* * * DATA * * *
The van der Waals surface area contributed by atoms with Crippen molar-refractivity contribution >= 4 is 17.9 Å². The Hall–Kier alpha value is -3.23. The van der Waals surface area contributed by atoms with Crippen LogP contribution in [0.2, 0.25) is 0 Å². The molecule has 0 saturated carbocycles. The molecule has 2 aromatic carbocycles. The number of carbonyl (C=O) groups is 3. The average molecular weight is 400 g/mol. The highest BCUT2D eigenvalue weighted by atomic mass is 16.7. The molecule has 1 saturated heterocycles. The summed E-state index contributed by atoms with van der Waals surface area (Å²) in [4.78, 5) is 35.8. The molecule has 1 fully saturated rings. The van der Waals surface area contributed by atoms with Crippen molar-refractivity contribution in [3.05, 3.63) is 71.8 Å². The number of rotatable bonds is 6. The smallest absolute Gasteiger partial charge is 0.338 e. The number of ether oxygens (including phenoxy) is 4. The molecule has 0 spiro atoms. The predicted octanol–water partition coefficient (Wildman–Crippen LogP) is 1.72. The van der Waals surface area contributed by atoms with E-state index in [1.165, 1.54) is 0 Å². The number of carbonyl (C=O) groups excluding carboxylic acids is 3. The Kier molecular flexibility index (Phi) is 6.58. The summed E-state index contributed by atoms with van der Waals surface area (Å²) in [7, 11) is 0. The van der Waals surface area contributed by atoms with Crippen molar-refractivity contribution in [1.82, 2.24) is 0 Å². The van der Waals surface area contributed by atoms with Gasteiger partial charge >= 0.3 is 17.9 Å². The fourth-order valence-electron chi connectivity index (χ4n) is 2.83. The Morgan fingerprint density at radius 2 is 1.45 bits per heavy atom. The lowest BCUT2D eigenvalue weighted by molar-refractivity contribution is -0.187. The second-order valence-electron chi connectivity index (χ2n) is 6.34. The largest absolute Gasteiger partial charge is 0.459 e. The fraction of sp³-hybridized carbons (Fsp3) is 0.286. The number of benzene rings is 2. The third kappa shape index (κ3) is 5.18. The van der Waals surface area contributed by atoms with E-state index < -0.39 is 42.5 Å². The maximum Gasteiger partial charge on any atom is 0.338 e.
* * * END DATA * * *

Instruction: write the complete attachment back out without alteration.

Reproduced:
The van der Waals surface area contributed by atoms with Crippen molar-refractivity contribution >= 4 is 17.9 Å². The Hall–Kier alpha value is -3.23. The van der Waals surface area contributed by atoms with Crippen LogP contribution in [0.2, 0.25) is 0 Å². The molecule has 0 saturated carbocycles. The molecule has 2 aromatic carbocycles. The number of carbonyl (C=O) groups is 3. The average molecular weight is 400 g/mol. The highest BCUT2D eigenvalue weighted by atomic mass is 16.7. The molecule has 1 saturated heterocycles. The summed E-state index contributed by atoms with van der Waals surface area (Å²) in [4.78, 5) is 35.8. The molecule has 1 fully saturated rings. The van der Waals surface area contributed by atoms with Crippen molar-refractivity contribution in [3.05, 3.63) is 71.8 Å². The number of rotatable bonds is 6. The smallest absolute Gasteiger partial charge is 0.338 e. The number of ether oxygens (including phenoxy) is 4. The molecule has 0 spiro atoms. The predicted octanol–water partition coefficient (Wildman–Crippen LogP) is 1.72. The van der Waals surface area contributed by atoms with E-state index in [1.165, 1.54) is 0 Å². The number of carbonyl (C=O) groups excluding carboxylic acids is 3. The Kier molecular flexibility index (Phi) is 6.58. The summed E-state index contributed by atoms with van der Waals surface area (Å²) in [7, 11) is 0. The van der Waals surface area contributed by atoms with Crippen molar-refractivity contribution in [1.82, 2.24) is 0 Å². The van der Waals surface area contributed by atoms with Gasteiger partial charge >= 0.3 is 17.9 Å². The fourth-order valence-electron chi connectivity index (χ4n) is 2.83. The Morgan fingerprint density at radius 2 is 1.45 bits per heavy atom. The lowest BCUT2D eigenvalue weighted by molar-refractivity contribution is -0.187. The second-order valence-electron chi connectivity index (χ2n) is 6.34. The largest absolute Gasteiger partial charge is 0.459 e. The fraction of sp³-hybridized carbons (Fsp3) is 0.286. The number of benzene rings is 2. The third kappa shape index (κ3) is 5.18. The van der Waals surface area contributed by atoms with E-state index < -0.39 is 42.5 Å². The maximum Gasteiger partial charge on any atom is 0.338 e.